RESULTS AND SCORES

Netherlands

Enabling Environment

The enabling environment for a Paris-compliant financial system is robust in the Netherlands. The Dutch government offers a wide range of green financial support instruments mostly in the form of grants and tax reliefs. These instruments should primarily increase the deployment of renewable energy and energy efficiency.The DNB shows a strong commitment to greening the financial industry in the Netherlands, which it has manifested by setting up  the  Sustainable  Finance  Platform,  co-initiating  and  chairing the  international Network on Greening the Financial System (NGFS) and becoming the first central bank to sign the UN Principles  on  Responsible  Investment  (PRI).  In June 2020, several PMs started an initiative to improve the sustainability of the Dutch financial sector “Van oliedom naar gezond verstand: verduurzaming van de financiële sector”. In 2020, the Dutch government expanded the subsidy program Stimulating Sustainable Energy Production (SDE++).

The explicit commitment of the financial sector to the Paris Agreement has to materialize in the coming years. Some state-owned entities and municipalities have already developed their own climate-related criteria and divestment goals, which can grow into a nation-wide strategy. The further development of sustainable public procurement will help the Netherlands to make sure that public spending drives the Dutch Paris commitments.

Supervision, Risk Management & System Stability

The supervisory authorities  in  the  Netherlands take on a position as catalysers for integrating cli- mate related risks in the Dutch financial industry. De Nederlandsche Bank (DNB), the Dutch Authority for the Financial Market (AFM) and the Ministry of Finance all state their support for climate finance and outline concrete actions to accelerate its usage in their strategic plans. This is reflected in the advanced integration of climate related risks in stress testing and the supervisory review process in the Dutch supervisory system. Banks are asked to do a self-assessment on the impact of climate change on their portfolio.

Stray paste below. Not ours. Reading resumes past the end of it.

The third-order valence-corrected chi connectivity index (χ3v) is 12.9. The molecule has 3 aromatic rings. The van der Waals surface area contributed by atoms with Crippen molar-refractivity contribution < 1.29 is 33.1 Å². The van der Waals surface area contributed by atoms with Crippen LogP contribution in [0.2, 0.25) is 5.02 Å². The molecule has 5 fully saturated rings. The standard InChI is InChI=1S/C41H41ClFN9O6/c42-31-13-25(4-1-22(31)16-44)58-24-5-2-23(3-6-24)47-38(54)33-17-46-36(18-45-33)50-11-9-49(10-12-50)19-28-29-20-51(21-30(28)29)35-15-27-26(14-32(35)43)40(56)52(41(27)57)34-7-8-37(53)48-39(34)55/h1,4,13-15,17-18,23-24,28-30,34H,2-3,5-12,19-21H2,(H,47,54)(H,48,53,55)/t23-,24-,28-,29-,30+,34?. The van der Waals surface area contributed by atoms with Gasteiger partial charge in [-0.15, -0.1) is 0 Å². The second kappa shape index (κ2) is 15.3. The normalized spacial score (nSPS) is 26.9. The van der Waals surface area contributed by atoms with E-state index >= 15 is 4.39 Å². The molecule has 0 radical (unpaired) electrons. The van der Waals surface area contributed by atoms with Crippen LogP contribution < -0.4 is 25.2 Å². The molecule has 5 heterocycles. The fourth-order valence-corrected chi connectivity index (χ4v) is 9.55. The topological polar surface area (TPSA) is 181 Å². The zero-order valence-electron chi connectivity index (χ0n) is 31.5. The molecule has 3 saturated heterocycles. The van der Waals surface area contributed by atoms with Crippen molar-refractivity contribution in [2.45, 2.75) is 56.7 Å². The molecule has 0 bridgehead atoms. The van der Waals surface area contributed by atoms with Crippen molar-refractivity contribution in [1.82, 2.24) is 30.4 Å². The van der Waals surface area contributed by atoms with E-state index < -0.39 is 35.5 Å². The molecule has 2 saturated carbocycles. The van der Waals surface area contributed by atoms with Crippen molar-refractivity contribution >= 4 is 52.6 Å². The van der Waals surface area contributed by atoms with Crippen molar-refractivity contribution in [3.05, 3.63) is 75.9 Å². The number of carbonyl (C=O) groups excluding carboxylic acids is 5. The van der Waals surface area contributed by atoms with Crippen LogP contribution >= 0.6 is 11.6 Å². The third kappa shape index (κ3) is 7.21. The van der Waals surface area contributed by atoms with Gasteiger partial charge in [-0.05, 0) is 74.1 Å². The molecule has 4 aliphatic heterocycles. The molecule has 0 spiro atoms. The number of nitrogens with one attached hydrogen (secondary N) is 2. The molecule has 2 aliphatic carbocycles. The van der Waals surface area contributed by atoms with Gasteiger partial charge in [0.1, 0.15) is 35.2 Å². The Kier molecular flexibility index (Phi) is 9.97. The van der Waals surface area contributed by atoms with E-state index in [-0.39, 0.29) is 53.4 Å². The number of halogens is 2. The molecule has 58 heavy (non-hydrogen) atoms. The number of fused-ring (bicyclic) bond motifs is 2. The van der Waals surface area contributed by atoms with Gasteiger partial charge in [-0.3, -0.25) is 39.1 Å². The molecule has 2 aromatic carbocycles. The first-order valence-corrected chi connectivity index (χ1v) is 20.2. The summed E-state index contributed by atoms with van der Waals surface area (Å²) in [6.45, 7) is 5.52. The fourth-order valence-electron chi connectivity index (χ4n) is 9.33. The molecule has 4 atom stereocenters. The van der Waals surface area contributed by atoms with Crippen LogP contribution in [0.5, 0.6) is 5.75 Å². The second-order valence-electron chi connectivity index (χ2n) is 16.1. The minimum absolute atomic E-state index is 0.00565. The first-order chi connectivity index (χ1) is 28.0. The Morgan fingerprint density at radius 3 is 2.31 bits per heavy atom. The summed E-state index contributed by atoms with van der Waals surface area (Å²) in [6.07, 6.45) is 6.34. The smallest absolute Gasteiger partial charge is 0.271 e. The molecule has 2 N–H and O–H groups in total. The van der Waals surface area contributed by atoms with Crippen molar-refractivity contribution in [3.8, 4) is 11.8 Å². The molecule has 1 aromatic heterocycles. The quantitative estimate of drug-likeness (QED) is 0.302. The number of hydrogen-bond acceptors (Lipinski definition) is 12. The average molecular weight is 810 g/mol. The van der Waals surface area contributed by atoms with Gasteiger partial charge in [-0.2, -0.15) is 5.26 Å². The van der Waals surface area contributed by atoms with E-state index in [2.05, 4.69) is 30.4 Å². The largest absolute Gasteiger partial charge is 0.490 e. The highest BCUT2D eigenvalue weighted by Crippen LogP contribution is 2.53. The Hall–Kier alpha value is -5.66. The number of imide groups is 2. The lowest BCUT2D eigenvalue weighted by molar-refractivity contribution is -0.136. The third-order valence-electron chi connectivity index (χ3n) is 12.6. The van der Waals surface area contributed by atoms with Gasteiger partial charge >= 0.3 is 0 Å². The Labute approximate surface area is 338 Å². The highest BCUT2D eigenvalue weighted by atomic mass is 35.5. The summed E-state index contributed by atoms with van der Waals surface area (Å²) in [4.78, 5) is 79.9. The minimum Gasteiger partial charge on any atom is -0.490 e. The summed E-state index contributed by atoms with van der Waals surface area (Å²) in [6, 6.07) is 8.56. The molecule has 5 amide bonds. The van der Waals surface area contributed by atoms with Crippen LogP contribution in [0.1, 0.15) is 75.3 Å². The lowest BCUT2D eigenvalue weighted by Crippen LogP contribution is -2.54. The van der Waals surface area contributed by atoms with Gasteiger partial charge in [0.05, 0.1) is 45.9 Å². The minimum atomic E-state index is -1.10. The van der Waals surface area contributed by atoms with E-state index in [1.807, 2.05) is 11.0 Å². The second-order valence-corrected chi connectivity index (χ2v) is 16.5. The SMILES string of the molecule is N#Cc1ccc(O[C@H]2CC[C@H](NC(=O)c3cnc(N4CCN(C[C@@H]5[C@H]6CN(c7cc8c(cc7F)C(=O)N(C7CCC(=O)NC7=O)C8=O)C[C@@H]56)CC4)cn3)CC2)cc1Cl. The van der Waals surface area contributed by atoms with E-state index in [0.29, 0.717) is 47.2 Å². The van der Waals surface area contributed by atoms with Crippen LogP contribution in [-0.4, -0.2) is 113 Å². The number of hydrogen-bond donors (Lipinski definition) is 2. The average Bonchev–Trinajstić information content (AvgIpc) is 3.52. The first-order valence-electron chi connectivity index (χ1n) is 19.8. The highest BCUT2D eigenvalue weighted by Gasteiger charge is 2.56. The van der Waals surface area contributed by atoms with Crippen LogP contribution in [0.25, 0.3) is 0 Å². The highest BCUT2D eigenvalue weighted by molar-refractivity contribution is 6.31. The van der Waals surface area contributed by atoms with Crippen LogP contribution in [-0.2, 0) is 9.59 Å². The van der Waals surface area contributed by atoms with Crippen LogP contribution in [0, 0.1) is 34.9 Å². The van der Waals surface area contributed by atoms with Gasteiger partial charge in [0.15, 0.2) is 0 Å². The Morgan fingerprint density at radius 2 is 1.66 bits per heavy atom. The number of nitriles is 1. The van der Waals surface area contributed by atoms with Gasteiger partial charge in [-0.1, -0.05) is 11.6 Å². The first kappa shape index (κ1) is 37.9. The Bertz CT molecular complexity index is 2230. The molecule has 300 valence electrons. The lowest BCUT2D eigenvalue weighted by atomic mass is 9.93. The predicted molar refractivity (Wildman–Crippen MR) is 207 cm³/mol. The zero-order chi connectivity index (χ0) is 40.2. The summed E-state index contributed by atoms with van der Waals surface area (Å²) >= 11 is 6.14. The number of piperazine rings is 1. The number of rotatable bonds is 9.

In his role as president of the NGFS, Frank Elderson should translate methodological action on the level of the NGFS into practice in the Netherlands. The publication of a set of climate scenarios by the NGFS was a major milestone in 2020.

Potential next steps for a deeper integration of climate finance in the Dutch supervisory system are the structural inclusion of climate related factors in stress testing at financial institutions and an industry wide implementation of climate risks in the supervisory review.

Transparency and Disclosure


On transparency, the Dutch efforts to greening the financial   system     show     distinct      progress, which is driven by country-specific as well as EU-level legislation. The Sustainable Finance Disclosure Regulation (SFDR) will increase transparency on Paris-relevant considerations to a large extent. The Dutch Corporate Governance Code requires (financial) institutions to engage in long-term value creation with their business activities. Under a comply-or-explain approach, this should imply a further push for financial market actors to support green and sustainable investments. PCAF has published a methodology for measuring the carbon footprint of investment and loan portfolios. The Dutch government has set up a mechanism in the regeling groenprojecten, which allows banks to establish green funds under a comprehensive catalogue of green activities. This allows for investment in greening the Dutch economy.

The Dutch accounting regulation could increase its focus on accounting for physical and transitional climate risks and consumers could have more transparency on climate exposure of their PRIIP or retail fund investments as the EU Ecolabel will not be in place before Q3 2021.

  • ENABLING ENVIRONMENT

    The enabling environment for a Paris-compliant financial system is robust in the Netherlands. The Dutch government offers a wide range of green financial support instruments mostly in the form of grants and tax reliefs. These instruments should primarily increase the deployment of renewable energy and energy efficiency.The DNB shows a strong commitment to greening the financial industry in the Netherlands, which it has manifested by setting up the Sustainable Finance Platform, co-initiating and chairing the international Network on Greening the Financial System (NGFS) and becoming the first central bank to sign the UN Principles on Responsible Investment (PRI). In June 2020, several PMs started an initiative to improve the sustainability of the Dutch financial sector “Van oliedom naar gezond verstand: verduurzaming van de financiële sector”. In 2020, the Dutch government expanded the subsidy program Stimulating Sustainable Energy Production (SDE++).